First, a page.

Graduate Thesis Or Dissertation

 

Improved coagulase tests for Staphylococcus aureus Public Deposited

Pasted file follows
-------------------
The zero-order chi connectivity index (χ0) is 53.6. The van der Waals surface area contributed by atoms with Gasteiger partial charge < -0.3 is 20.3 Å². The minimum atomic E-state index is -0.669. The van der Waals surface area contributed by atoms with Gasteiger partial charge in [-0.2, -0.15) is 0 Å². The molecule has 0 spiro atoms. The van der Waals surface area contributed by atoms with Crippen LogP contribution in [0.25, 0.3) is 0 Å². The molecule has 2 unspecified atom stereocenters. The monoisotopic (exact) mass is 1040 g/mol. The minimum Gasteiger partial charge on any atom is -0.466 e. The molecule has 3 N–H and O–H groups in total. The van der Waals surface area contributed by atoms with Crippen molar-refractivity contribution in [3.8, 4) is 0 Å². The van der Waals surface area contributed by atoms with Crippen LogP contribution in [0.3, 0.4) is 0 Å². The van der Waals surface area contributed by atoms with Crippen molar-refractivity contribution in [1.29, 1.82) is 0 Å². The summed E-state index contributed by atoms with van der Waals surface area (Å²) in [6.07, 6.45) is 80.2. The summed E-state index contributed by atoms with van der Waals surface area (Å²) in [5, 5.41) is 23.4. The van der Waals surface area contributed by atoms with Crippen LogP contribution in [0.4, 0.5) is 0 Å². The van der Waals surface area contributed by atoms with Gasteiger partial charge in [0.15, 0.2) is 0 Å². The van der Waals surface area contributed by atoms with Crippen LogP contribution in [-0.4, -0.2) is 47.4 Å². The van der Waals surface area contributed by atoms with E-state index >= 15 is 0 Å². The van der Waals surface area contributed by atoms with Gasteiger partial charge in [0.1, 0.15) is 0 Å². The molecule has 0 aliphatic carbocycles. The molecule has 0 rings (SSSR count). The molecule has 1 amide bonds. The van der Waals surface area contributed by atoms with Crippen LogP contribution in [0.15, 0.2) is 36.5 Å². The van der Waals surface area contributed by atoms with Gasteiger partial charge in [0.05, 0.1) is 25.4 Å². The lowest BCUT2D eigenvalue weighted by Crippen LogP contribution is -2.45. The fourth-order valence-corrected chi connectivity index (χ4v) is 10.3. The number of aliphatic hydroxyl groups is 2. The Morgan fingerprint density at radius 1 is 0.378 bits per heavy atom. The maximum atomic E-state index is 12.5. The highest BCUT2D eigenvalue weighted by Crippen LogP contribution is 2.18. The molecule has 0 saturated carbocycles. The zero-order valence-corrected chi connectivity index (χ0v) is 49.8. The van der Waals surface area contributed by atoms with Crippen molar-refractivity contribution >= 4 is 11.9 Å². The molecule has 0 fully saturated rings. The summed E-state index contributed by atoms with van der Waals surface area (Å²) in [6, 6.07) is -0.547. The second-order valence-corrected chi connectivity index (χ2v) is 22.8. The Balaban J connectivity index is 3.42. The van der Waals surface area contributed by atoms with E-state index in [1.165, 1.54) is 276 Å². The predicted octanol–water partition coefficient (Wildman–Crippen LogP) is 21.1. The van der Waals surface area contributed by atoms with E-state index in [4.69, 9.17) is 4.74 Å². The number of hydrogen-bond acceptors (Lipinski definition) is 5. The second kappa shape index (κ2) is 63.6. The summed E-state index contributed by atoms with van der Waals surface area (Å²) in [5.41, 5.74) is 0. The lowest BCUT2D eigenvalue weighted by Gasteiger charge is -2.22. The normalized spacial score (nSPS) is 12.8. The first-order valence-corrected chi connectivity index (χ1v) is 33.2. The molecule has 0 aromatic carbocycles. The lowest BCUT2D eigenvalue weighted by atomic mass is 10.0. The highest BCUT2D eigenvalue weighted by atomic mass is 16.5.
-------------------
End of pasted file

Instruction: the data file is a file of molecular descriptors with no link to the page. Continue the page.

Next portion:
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  • The need for better procedures for detecting Staphylococcus aureus prompted an investigation to improve coagulase testing. The rates of coagulase clotting were studied by using varying concentrations of trypsin inhibitor and coagulase-reacting factor (CRF). Egg white trypsin inhibitor activated coagulase clotting when added to a final concentration between 2 and 60 rmg/ml. Maximal activation was reached with 40 mg/ml of trypsin inhibitor when either serum or plasma was used as the source of CRF. The increased rates of clotting were partly due to the inhibition of plasmin (E. C. 3.4.4. 14). The tube test for coagulase could be made more sensitive for some strains of staphylococci by increasing the concentration of CRF (added as plasma or serum), by adding typsin inhibitor, or both. The plate test revealed the production of coagulase by the formation of opaque fibrin halos around growing colonies of S, aureus, Rabbit serum was filtered through Sephadex G-100 to obtain plasmin and plasminogen-free CRF. False-negative reactions, caused by staphylokinase and staphylococcal Milller factor action on plasminogen, were eliminated when this CRF was used in the plate test. False-positive reactions by lipolytic, coagulase-negative staphylococci were reduced since gel filtration removed the serum lipoprotein which served as a primary source of opacity. The addition of 75 μg/ml polymyxin B selectively retarded the growth of S. epidermidis and minimized false-positive reactions caused by citrate-utilizing gram-negative rods. Polymyxin-Coagulase-Mannitol-Agar and Polymyxin- Coagulase-DNase-Agar were prepared with plasminogen-free CRF. These media were superior to other selective media for rapidly recovering coagulase-positive staphylococci from naturally contaminated and seeded frozen foods. Since the preparation of plasminogen-free CRF may be too difficult for routine use in some laboratories, the sera of several animals were examined for their suitability in coagulase testing. The assay of CRF activities of the whole sera indicated the following relative concentrations of CRF: human > pig > rabbit > horse > bovine, chicken and lamb. Human, pig and rabbit sera had adequate amounts of CRF for coagulase testing. The plasmin activities of the different sera, arranged from the strongest to the weakest, were as follows: rabbit > human > lamb > horse > pig, bovine and chicken. Fibrinolysis was observed when rabbit, human, lamb or horse sera were incorporated into coagulase test agars. Pig serum was superior to the other sera for use in coagulase testing. Preliminary experiments indicated that heparinized pig plasma was more suitable than citrated pig plasma since citrate interfered with growth of S. aureus, The use of heparinized plasma prevented false-positive coagulase reactions due to citrate utilization.
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